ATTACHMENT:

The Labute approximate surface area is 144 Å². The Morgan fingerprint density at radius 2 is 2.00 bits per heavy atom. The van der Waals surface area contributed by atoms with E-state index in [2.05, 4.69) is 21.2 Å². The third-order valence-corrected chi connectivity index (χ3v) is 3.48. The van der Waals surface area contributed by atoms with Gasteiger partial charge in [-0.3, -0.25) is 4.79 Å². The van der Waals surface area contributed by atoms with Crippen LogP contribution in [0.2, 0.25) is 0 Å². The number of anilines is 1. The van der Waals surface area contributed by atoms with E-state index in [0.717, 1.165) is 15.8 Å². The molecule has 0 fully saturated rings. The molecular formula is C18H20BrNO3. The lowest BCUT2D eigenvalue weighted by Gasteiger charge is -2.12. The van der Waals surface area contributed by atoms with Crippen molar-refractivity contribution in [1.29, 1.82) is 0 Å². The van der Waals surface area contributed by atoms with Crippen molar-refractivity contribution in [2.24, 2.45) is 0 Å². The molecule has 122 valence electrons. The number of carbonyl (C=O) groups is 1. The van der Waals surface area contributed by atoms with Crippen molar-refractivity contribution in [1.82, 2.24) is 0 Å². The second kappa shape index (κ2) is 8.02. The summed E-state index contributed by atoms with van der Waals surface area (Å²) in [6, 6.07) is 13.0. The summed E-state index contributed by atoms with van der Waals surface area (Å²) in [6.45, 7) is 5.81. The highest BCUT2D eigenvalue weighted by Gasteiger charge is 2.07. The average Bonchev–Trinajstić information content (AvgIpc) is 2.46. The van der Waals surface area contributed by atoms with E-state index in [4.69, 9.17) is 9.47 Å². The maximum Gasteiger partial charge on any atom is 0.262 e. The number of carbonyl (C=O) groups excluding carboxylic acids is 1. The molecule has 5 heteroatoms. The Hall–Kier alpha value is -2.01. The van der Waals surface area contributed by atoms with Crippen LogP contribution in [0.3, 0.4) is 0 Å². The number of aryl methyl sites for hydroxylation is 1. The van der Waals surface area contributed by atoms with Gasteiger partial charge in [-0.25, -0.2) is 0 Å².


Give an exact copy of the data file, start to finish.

The Labute approximate surface area is 144 Å². The Morgan fingerprint density at radius 2 is 2.00 bits per heavy atom. The van der Waals surface area contributed by atoms with E-state index in [2.05, 4.69) is 21.2 Å². The third-order valence-corrected chi connectivity index (χ3v) is 3.48. The van der Waals surface area contributed by atoms with Gasteiger partial charge in [-0.3, -0.25) is 4.79 Å². The van der Waals surface area contributed by atoms with Crippen LogP contribution in [0.2, 0.25) is 0 Å². The number of anilines is 1. The van der Waals surface area contributed by atoms with E-state index in [0.717, 1.165) is 15.8 Å². The molecule has 0 fully saturated rings. The molecular formula is C18H20BrNO3. The lowest BCUT2D eigenvalue weighted by Gasteiger charge is -2.12. The van der Waals surface area contributed by atoms with Crippen molar-refractivity contribution in [1.29, 1.82) is 0 Å². The van der Waals surface area contributed by atoms with Crippen molar-refractivity contribution in [2.24, 2.45) is 0 Å². The molecule has 122 valence electrons. The number of carbonyl (C=O) groups is 1. The van der Waals surface area contributed by atoms with Crippen molar-refractivity contribution in [1.82, 2.24) is 0 Å². The second kappa shape index (κ2) is 8.02. The summed E-state index contributed by atoms with van der Waals surface area (Å²) in [6, 6.07) is 13.0. The summed E-state index contributed by atoms with van der Waals surface area (Å²) in [6.45, 7) is 5.81. The highest BCUT2D eigenvalue weighted by Gasteiger charge is 2.07. The average Bonchev–Trinajstić information content (AvgIpc) is 2.46. The van der Waals surface area contributed by atoms with E-state index in [4.69, 9.17) is 9.47 Å². The maximum Gasteiger partial charge on any atom is 0.262 e. The number of carbonyl (C=O) groups excluding carboxylic acids is 1. The molecule has 5 heteroatoms. The Hall–Kier alpha value is -2.01. The van der Waals surface area contributed by atoms with Crippen LogP contribution in [0.3, 0.4) is 0 Å². The number of aryl methyl sites for hydroxylation is 1. The van der Waals surface area contributed by atoms with Gasteiger partial charge in [-0.25, -0.2) is 0 Å².